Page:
I'm a fairly competitive person. I like to win. And thanks to many hours spent in front of the screen, I find myself pretty motivated when I see an opportunity to "level up." But that being said, I still question the rush lately to add "game mechanics" to every new product and experience.
But does the addition of levels, leader-boards, and virtual trophies necessarily lead to a better user experience? Of course not.
In a recent blog post titled, "Why You Should NOT Integrate Game Mechanics Into Your Service," Gaurav Mishra, CEO of 2020Social points to the ways in which the pressure to add points and badges can obscure some of the other important considerations when developing an application or service. Mishra quotes Pascal Rettig who argues that we are confusing game mechanics - which are really about gameplay - with mechanics meant to change user behavior surrounding the product. "Where you should focus your efforts to avoid launching a dud as we roll through the game mechanics hype cycle," says Rettig, "is on making the core of whatever system you are building more game-like (put simply, fun) and not just toss a thin-veneer of simple game mechanics around the outside."
You don't want any game mechanics you implement to distract your users away from your core service. And you don't want to just bow to the pressure to include badges and mayorships simply because others have incorporated them successfully. And you don't want to assume that just because you've incorporated game mechanics that somehow you've made your app playful and fun.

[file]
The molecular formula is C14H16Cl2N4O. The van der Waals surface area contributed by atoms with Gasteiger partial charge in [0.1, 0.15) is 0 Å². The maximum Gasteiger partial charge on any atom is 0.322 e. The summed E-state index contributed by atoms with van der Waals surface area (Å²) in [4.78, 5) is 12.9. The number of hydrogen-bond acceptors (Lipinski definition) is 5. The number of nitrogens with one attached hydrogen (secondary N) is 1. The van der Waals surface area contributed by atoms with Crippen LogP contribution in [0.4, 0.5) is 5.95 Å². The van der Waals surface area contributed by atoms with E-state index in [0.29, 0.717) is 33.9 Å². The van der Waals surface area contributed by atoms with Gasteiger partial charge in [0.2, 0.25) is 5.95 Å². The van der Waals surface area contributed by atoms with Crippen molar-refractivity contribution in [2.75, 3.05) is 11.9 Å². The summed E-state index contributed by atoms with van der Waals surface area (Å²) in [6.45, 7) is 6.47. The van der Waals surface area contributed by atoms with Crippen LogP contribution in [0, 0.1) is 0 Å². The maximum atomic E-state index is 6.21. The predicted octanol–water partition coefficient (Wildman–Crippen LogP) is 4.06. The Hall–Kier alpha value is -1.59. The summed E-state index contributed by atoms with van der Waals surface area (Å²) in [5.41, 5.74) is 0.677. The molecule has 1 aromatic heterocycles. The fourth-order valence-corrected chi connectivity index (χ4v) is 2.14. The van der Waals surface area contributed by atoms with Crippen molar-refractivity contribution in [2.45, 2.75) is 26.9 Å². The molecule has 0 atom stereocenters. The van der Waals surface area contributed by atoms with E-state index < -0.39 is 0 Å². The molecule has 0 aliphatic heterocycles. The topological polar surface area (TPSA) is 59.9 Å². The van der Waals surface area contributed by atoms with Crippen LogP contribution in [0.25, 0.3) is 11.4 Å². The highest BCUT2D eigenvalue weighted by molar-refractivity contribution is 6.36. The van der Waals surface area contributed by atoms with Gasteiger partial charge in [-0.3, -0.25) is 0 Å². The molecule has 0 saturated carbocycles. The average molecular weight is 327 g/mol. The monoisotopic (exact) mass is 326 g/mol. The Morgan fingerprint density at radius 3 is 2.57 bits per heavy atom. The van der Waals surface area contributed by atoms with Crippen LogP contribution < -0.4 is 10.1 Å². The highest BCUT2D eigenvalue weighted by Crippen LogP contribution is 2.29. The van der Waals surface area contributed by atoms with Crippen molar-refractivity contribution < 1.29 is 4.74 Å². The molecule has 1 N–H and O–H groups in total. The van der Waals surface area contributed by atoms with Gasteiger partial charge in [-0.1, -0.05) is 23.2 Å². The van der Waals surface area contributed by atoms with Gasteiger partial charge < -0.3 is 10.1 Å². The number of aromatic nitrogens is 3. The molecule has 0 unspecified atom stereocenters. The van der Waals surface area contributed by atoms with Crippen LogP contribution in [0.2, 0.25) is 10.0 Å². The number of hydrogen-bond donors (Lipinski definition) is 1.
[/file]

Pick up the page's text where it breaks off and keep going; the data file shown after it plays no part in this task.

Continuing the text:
White label game mechanics service Bunchball respond in the comments on Mishra's post with these insights:
- Have good core content. If users have no reason to come back to your site without game mechanics, they're going to have no reason to come back with game mechanics.
- Have clear business objectives that you're using game mechanics to drive.
- Apply game mechanics in a contextually appropriate manner for your community. Farmville and Stack Overflow both use game mechanics, but different ones, and in very different ways, that are appropriate for their respective communities.
- Iterate & Evolve. You're not going to get it right the first time, and you're going to learn from your users.
What do you think? Do you find game mechanics engaging? And if so, which products do you think are the most effective and innovative when it comes to integrating game mechanics into their design?